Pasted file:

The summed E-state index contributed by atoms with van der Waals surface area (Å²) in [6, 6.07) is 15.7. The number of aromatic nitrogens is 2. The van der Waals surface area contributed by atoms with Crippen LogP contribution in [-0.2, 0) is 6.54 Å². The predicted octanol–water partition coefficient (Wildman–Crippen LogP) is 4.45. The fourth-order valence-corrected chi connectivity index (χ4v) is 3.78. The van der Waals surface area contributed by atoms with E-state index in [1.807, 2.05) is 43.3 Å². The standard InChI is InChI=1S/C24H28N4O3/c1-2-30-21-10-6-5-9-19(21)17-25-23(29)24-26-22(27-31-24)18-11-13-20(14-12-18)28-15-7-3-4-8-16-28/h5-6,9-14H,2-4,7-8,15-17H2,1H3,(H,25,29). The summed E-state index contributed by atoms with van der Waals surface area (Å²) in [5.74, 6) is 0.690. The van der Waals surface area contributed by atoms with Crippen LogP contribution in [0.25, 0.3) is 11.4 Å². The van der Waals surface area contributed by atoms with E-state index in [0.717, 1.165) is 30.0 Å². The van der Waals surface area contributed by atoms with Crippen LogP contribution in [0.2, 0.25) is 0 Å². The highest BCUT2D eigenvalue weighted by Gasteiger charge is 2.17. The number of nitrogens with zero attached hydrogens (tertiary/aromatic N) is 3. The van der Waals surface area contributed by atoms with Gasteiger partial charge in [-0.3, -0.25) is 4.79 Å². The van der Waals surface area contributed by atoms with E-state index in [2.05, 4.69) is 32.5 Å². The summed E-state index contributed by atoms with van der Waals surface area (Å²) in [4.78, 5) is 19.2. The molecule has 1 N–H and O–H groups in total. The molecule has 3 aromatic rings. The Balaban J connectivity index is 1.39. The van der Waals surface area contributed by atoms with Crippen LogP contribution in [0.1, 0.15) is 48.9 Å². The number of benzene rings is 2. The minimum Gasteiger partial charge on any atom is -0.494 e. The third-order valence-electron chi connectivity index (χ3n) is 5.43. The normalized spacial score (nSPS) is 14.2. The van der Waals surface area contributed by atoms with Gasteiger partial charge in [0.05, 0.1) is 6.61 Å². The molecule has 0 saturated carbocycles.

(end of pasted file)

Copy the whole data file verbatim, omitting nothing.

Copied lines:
The summed E-state index contributed by atoms with van der Waals surface area (Å²) in [6, 6.07) is 15.7. The number of aromatic nitrogens is 2. The van der Waals surface area contributed by atoms with Crippen LogP contribution in [-0.2, 0) is 6.54 Å². The predicted octanol–water partition coefficient (Wildman–Crippen LogP) is 4.45. The fourth-order valence-corrected chi connectivity index (χ4v) is 3.78. The van der Waals surface area contributed by atoms with E-state index in [1.807, 2.05) is 43.3 Å². The standard InChI is InChI=1S/C24H28N4O3/c1-2-30-21-10-6-5-9-19(21)17-25-23(29)24-26-22(27-31-24)18-11-13-20(14-12-18)28-15-7-3-4-8-16-28/h5-6,9-14H,2-4,7-8,15-17H2,1H3,(H,25,29). The summed E-state index contributed by atoms with van der Waals surface area (Å²) in [5.74, 6) is 0.690. The van der Waals surface area contributed by atoms with Crippen LogP contribution in [0.25, 0.3) is 11.4 Å². The van der Waals surface area contributed by atoms with E-state index in [0.717, 1.165) is 30.0 Å². The van der Waals surface area contributed by atoms with Crippen LogP contribution in [0.2, 0.25) is 0 Å². The highest BCUT2D eigenvalue weighted by Gasteiger charge is 2.17. The number of nitrogens with zero attached hydrogens (tertiary/aromatic N) is 3. The van der Waals surface area contributed by atoms with Gasteiger partial charge in [-0.3, -0.25) is 4.79 Å². The van der Waals surface area contributed by atoms with E-state index in [2.05, 4.69) is 32.5 Å². The summed E-state index contributed by atoms with van der Waals surface area (Å²) in [4.78, 5) is 19.2. The molecule has 1 N–H and O–H groups in total. The molecule has 3 aromatic rings. The Balaban J connectivity index is 1.39. The van der Waals surface area contributed by atoms with Crippen LogP contribution in [0.1, 0.15) is 48.9 Å². The number of benzene rings is 2. The minimum Gasteiger partial charge on any atom is -0.494 e. The third-order valence-electron chi connectivity index (χ3n) is 5.43. The normalized spacial score (nSPS) is 14.2. The van der Waals surface area contributed by atoms with Gasteiger partial charge in [0.05, 0.1) is 6.61 Å². The molecule has 0 saturated carbocycles.